# Summing struct members inside a vector

Consider the following:

``````typedef struct {
int a;
int b;
int c;
int d;
} ABCD;

typedef std::vector<ABCD> VecABCD;
``````

Say I wanted to add up every 'a' member in a vector of type VecABCD. Easy! I just loop through the vector, and sum as I go.

``````int CalcSumOfA(const VecABCD &vec)
{
int sumOfA = 0;
VecABCD::const_iterator it;
for(it=vec.begin();it!=vec.end();it++)
sumOfA += it->a;
return sumOfA;
}
``````

Say I wanted to do the same thing with 'b'? Easy! I'd write....essentially the same function, but with only trivial changes. Same with 'c' and 'd'.

So, is there a more concise, less repetitive way of doing this? I'd like to do something like:

``````int sumOfA = SumOfMembers(myVec, a);
``````

but I can't conceive of how I'd put such a function together. Ideally, it'd be a template, and I could use it with a vector of any kind of structure, not specifically bound to VecABCD. Anyone have any ideas?

-

STL summations can be done with `std::accumulate`

``````#include <functional>

accumulate(v.begin(), v.end(), 0, bind(plus<int>(), _1, bind(&ABCD::a, _2)))
``````

If you wanted this to be more generic, you could take a tr1::function to the member you want to bind:

``````int sum_over_vec(const vector<ABCD>& v, const tr1::function<int (const ABCD&)>& member)
{
return accumulate(v.begin(), v.end(),
0,
bind(plus<int>(),
_1,
bind(member, _2)));
};

// ...

int sum_a = sum_over_vec(vec, bind(&ABCD::a, _1));
``````

Another way to do it, rather than putting your logic in the functor, would be to put the logic in the iterator, using a boost::transform iterator:

``````tr1::function<int (const ABCD&)> member(bind(&ABCD::a, _1));
accumulate(make_transform_iterator(v.begin(), member),
make_transform_iterator(v.end(),   member),
0);
``````

EDITED TO ADD: C++11 lambda syntax

This becomes somewhat clearer with the C++11 lambdas (though unfortunately not shorter):

``````accumulate(v.begin(), v.end(), 0,
[](int sum, const ABCD& curr) { return sum + curr.a });
``````

and

``````int sum_over_vec(const vector<ABCD>& v, const std::function<int (const ABCD&)>& member)
{
return accumulate(v.begin(), v.end(), 0,
[&](int sum, const ABCD& curr) { return sum + member(curr}); });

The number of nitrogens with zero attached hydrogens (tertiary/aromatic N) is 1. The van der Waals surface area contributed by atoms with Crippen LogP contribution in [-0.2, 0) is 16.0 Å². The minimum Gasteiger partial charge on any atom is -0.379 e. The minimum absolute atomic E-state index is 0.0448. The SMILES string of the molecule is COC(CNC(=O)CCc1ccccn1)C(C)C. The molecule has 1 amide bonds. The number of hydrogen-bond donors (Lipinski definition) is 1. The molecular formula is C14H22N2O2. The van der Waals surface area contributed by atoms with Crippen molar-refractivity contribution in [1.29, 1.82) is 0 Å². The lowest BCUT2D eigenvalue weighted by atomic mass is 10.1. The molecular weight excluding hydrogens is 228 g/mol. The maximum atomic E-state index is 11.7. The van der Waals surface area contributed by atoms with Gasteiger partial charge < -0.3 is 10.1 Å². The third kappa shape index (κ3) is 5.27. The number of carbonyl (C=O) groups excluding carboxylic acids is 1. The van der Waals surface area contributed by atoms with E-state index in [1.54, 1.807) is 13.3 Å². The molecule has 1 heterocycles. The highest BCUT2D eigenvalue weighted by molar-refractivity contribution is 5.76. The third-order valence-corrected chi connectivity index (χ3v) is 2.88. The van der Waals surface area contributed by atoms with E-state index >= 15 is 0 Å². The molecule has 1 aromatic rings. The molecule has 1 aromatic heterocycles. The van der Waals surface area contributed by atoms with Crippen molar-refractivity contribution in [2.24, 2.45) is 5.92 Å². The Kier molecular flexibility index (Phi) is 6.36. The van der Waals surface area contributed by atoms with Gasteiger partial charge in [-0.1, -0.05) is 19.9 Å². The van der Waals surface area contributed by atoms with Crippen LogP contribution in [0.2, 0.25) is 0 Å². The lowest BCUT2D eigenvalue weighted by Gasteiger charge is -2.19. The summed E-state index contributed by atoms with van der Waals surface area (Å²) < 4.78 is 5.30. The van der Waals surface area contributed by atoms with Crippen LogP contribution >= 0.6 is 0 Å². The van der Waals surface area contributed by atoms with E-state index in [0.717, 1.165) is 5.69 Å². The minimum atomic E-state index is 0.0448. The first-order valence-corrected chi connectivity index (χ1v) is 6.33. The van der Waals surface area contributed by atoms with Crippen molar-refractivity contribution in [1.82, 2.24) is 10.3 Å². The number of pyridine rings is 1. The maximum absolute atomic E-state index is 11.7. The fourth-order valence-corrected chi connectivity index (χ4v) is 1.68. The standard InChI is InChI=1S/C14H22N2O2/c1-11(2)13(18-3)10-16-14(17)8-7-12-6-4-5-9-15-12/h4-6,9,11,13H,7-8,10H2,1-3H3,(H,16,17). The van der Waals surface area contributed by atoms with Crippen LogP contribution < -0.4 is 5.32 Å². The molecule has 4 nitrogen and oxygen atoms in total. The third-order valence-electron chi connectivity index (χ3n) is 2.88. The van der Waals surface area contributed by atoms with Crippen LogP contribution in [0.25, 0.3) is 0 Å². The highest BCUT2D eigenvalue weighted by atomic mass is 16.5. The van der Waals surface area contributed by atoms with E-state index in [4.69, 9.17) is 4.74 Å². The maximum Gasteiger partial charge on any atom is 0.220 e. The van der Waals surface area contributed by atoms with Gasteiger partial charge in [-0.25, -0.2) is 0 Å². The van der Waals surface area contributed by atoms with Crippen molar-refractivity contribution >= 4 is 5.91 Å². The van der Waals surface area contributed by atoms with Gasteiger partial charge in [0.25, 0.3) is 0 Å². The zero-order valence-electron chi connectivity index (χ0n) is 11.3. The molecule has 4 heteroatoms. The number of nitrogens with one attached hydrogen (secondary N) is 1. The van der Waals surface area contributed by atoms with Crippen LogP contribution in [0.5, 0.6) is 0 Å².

};
``````

Usage:

``````// Use a conversion from member function ptr to std::function.
int sum_a = sum_over_vec(vec, &ABCD::a);
// Or using a custom lambda sum the squares.
int sum_a_squared = sum_over_vec(vec,
[](const ABCD& curr) { return curr.a * curr.a; });
``````
-
+1 for accumulate. What about int overflow? Some error check needed. –  Kirill V. Lyadvinsky Jun 23 '09 at 4:49
Int overflow (or underflow) would depend on the use case for this; I would probably employ the ostrich algorithm until I had reason to suspect otherwise. –  Todd Gardner Jun 23 '09 at 4:55
Is bind() in STL or only in Boost? –  Ari Jun 23 '09 at 13:21
Bind is in boost, but it is also in TR1, which is a new set of standard libraries (but isn't the STL). Many popular compilers are already supporting it: msdn.microsoft.com/en-us/library/bb982702.aspx –  Todd Gardner Jun 23 '09 at 13:32

Another option would be to use pointer-to-members:

``````int CalcSumOf(const VecABCD & vec, int ABCD::*member)
{
int sum = 0;
for(VecABCD::const_iterator it = vec.begin(), end = vec.end(); it != end; ++it)
sum += (*it).*member;
return sum;
}
...
int sumA = CalcSumOf(myVec, &ABCD::a);  // find sum of .a members
int sumB = CalcSumOf(myVec, &ABCD::b);  // find sum of .b members
// etc.
``````
-
+1. To me, this looks like a better solution. –  Igor Krivokon Jun 23 '09 at 5:23
+1. I didn't know that! –  Nick Dandoulakis Jun 23 '09 at 6:23

You could use for_each. Its an option.

``````#include <iostream>
#include <algorithm>
#include <vector>

using namespace std;
typedef struct{
int a;

}ABCD;

typedef vector<ABCD> vecABCD;

struct sum  : public unary_function<ABCD, void>
{
sum(){count.a=count.b=count.c=count.d=0;}
void operator() (ABCD x) {
count.a+=x.a;
count.b+=x.b;
count.c+=x.c;
count.d+=x.d;
}
ABCD count;
};

int main()
{

ABCD s1={1,2,3,4};
ABCD s2={5,6,7,8};

vecABCD v;
v.push_back(s1);
v.push_back(s2);
sum s = for_each(v.begin(), v.end(), sum());
cout<<s.count.a<<endl;

}
``````

output:

``````4
``````
-
...how is for_each going to give you a count? –  Peter Jun 23 '09 at 4:43
@Peter. Added an example. Analog to the one in the for_each link provided. –  Tom Jun 23 '09 at 4:54
How would you this to calculate the sum of all b's?? –  Naveen Jun 23 '09 at 4:58
@Naveen: I see your point. Edited my answer to sum all a,b,c,d. Still, clearly for_each is not the best alternative. –  Tom Jun 23 '09 at 5:13